Memorial Drive Atlanta covers the roadway and surrounding properties along 5.5 miles of Memorial Drive from Capitol Avenue in the west to the Atlanta city limit at Candler Road to the east. Most of the adjacent communities are in the City of Atlanta, with a small portion of unincorporated DeKalb County. To the west, the segment in South Downtown was excluded because it is already part of the Atlanta Downtown Improvement District. To the east, there is a clear difference in the right-of-way, roadway design, land uses, and other issues when Memorial Drive enters the City of Atlanta from unincorporated DeKalb County. Memorial Drive Atlanta was formed to address these issues.
Who is involved?
Memorial Drive is a state highway (State Route 154) operated by the Georgia Department of Transportation. When it enters the City of Atlanta at Candler Road, it connects the following neighborhoods: East Lake, Kirkwood, Parkview (unincorporated DeKalb), Edgewood, Reynoldstown, Cabbagetown, Grant Park, Oakland, and Capitol Gateway, and Downtown. These neighborhoods are represented by four NPUs: O, N, W, and V. The corridor is split between Fulton and DeKalb counties at Moreland Avenue.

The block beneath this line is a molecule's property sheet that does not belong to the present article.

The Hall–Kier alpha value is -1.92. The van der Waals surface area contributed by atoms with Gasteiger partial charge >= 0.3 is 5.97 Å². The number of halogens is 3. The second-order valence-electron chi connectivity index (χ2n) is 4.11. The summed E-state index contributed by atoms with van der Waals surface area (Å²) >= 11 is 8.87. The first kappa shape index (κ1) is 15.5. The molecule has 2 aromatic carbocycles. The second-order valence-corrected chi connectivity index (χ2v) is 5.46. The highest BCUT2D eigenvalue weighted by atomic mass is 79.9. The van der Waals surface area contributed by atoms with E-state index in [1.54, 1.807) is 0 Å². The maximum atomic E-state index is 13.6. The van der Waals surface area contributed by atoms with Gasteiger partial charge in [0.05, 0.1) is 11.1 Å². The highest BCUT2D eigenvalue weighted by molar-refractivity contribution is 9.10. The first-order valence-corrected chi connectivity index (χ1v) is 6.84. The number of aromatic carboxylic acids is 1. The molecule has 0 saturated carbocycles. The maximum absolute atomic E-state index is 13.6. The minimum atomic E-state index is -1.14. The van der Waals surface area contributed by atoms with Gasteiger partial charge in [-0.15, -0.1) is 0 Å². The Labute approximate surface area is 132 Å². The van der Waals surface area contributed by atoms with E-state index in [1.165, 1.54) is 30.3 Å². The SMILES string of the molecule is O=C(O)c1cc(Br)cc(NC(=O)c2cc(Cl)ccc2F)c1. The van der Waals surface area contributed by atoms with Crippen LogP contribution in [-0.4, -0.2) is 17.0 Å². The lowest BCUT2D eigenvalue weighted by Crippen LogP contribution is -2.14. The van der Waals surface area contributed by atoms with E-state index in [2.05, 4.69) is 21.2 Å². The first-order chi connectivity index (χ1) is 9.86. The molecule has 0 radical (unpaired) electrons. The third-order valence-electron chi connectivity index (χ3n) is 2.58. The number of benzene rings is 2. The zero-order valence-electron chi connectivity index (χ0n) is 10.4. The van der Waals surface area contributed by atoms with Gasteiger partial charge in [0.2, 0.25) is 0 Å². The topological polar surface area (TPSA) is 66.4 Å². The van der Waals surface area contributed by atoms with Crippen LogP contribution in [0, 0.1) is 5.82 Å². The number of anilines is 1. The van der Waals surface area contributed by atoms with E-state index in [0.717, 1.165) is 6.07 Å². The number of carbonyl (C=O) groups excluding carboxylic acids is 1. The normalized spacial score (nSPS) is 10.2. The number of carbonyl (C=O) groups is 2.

After the completion of the Imagine Memorial study, Atlanta City Council Member Natalyn Archibong (District 1) passed legislation establishing three core Imagine Memorial committees: Transportation; Planning & Permitting (similar to Land Use & Zoning); and Community Improvement District (for exploring future funding and organization). The Corridor Executive serves as a member and support staff on these committees, as well as several other working groups for more specific locations and issues. He also works closely with Councilmember Carla Smith (District 1), whose district includes a western portion of the Corridor.